LUKE 5:1-11

".. they caught so many fish that their nets were beginning to break."

Recently, a megachurch pastor in Atlanta told his congregation he needed a new luxury jet. Citing safety concerns, he determined that the old jet they had been using was no longer adequate, so now he needs a new Gulfstream G650 to help him take the gospel around the world. He has issued a challenge for 200,000 people to

"sow $300 or more to help" to purchase the $60 million aircraft.

It is worth pointing out that if you want to take the gospel around the world, you could purchase a lifetime's worth of commercial airline tickets for a lot less than $60 million, but this move is consistent with the teachings of the prosperity gospel. According to this school of thought, "sowing" a tithe is a way of ensuring God's blessings of prosperity on your life, including financial prosperity. Or, to say it another way, financial prosperity is a sign that God is pleased with you. (Never mind the fact that Jesus directly challenged this way of thinking.) The average person can endure the humiliation of long lines at the TSA checkpoint to fly coach, but if you really want to be a witness to God's faithfulness, then why not zip from New York to LA in 2.5 hours on a private aircraft with two multichannel satellites, high-speed Internet, and a wet bar? To God be the glory!

In Luke 5, Jesus calls his first disciples. According to Luke's version of events, he has Simon and James and John put out their hets after a long night of unsuccessful fishing. At first they protest, but then they oblige the strange rabbi and catch more fish than they can haul. The boat is so full of them that it almost sinks. What abundance! What prosperity for these fishermen! God must really be pleased with them.

Well, yes, God is pleased- pleased enough that he invites Simon and his colleagues to become a part of his mission to redeem the world. But the real currency of that blessing is not economic. The way Luke tells the story makes it clear that the fish are representative of the lives of people. The large catch of fish symbolizes all those who will hear the gospel and respond to the invitation to become a part of the kingdom of God. If the church is faithful, God will bless it by using it to bring people into the fold of redemption.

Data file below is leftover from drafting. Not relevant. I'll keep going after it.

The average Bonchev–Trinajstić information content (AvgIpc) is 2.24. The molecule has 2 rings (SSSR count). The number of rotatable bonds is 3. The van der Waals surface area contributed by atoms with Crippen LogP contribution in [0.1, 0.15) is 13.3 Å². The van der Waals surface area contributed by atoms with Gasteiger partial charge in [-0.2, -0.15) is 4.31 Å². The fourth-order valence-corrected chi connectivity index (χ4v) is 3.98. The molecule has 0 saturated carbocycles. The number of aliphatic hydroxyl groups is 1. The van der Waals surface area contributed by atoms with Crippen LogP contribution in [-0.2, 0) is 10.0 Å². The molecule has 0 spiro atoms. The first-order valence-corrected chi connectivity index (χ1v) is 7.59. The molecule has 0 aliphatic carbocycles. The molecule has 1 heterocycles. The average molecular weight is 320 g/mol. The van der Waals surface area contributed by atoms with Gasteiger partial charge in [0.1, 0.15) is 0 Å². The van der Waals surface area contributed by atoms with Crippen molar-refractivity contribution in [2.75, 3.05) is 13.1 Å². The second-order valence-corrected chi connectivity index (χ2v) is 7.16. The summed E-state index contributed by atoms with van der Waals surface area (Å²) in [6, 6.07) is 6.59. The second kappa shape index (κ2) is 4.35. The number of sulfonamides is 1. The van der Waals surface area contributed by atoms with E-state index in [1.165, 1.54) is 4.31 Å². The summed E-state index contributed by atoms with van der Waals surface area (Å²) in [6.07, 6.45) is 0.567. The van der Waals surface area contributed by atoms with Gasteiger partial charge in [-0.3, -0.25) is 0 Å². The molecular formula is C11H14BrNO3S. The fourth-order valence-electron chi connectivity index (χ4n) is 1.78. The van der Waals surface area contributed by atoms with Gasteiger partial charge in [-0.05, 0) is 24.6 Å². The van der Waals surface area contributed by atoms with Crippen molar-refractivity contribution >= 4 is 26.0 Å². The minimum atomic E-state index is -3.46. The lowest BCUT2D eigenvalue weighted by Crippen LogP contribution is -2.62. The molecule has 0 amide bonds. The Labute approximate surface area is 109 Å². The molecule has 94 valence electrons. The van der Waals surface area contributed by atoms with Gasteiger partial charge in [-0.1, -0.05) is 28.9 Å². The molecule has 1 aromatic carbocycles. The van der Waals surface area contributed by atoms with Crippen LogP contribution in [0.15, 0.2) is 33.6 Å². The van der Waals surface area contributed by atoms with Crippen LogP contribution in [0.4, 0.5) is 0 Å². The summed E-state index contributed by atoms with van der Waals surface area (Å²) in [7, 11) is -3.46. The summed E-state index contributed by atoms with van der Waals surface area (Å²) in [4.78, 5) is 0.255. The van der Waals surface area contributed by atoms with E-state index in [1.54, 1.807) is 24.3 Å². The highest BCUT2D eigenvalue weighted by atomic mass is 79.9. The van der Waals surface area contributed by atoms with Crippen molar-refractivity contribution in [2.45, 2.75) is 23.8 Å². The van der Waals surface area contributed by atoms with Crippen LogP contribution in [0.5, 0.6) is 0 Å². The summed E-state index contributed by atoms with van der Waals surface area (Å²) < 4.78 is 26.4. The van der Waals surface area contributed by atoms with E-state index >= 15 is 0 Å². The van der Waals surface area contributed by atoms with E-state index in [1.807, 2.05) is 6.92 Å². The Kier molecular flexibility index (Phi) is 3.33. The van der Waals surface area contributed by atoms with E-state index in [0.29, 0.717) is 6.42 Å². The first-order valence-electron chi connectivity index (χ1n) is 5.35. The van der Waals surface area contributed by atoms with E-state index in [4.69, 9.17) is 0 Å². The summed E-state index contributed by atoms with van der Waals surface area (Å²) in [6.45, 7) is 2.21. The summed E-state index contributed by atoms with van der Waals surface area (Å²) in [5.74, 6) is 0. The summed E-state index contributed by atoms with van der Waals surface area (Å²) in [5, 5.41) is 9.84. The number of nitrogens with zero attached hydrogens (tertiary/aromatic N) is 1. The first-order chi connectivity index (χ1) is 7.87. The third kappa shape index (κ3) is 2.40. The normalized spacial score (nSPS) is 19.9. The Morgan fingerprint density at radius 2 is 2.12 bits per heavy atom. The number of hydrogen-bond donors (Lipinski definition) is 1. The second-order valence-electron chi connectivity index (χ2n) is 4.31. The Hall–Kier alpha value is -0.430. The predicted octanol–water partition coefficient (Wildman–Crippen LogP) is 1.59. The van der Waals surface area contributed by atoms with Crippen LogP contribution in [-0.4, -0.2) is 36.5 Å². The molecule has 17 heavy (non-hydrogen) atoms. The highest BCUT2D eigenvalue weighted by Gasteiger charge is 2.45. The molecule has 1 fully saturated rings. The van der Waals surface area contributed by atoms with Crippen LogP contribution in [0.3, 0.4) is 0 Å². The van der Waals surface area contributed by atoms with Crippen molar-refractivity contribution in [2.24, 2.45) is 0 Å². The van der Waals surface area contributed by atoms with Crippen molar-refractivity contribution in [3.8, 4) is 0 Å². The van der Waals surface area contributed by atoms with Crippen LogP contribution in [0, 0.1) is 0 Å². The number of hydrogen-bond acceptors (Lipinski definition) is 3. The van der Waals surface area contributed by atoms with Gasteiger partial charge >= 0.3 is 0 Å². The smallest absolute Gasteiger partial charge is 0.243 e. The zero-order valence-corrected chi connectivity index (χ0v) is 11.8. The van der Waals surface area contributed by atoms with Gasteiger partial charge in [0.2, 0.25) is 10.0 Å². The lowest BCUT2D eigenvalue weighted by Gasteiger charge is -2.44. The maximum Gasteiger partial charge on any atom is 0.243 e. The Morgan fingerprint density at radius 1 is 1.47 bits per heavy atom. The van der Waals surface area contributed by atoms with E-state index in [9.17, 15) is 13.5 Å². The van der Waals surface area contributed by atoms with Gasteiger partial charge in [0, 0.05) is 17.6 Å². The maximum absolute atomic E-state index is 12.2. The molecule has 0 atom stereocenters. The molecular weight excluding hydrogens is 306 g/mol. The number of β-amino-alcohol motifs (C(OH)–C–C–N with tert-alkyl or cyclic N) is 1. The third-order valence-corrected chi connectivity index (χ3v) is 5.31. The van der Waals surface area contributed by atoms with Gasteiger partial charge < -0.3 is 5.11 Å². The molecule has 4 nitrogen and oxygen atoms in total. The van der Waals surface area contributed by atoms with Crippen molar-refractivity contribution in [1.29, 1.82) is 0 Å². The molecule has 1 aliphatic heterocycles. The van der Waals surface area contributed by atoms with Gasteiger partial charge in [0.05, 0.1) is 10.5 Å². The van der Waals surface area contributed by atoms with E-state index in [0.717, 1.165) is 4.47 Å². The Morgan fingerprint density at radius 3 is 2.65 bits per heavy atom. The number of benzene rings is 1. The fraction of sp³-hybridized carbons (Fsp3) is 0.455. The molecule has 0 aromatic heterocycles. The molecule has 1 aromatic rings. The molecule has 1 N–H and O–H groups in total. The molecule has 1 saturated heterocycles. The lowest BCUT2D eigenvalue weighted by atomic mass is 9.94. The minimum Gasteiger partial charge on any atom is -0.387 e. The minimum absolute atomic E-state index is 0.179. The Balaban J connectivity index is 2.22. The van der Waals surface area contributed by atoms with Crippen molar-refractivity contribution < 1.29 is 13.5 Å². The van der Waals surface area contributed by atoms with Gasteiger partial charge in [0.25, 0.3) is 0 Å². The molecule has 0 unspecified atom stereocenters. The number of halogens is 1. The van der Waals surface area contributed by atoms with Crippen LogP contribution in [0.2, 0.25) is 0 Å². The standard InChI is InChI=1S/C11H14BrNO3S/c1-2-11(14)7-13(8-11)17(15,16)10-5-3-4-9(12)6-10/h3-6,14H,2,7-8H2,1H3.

In fairness, it is not my place to judge that pastor. God alone knows the real intentions of his heart and of his vision of ministry.

After all, my church is currently building a multimillion dollar facility that will house, among other things, a basketball court and a coffee shop. Somebody somewhere will likely say that we are being extrav-agant. Such undertakings must be understood in the context of the ministry they are trying to fulfill. But at the end of the day, the real mark of faithfulness is not the size of our buildings or the luxury of our modes of transportation or the cash balance in our bank account.

The mark of faithfulness is whether we are inviting and welcoming people into the kingdom. God already has all the gold and all the silver in all the hills of the world. Thats why he deals in the currency of people.

Are we faithfully managing that economy?

Holy God, help me today to be a faithful steward of the relationships you have given me. I hrough Christ, Amen.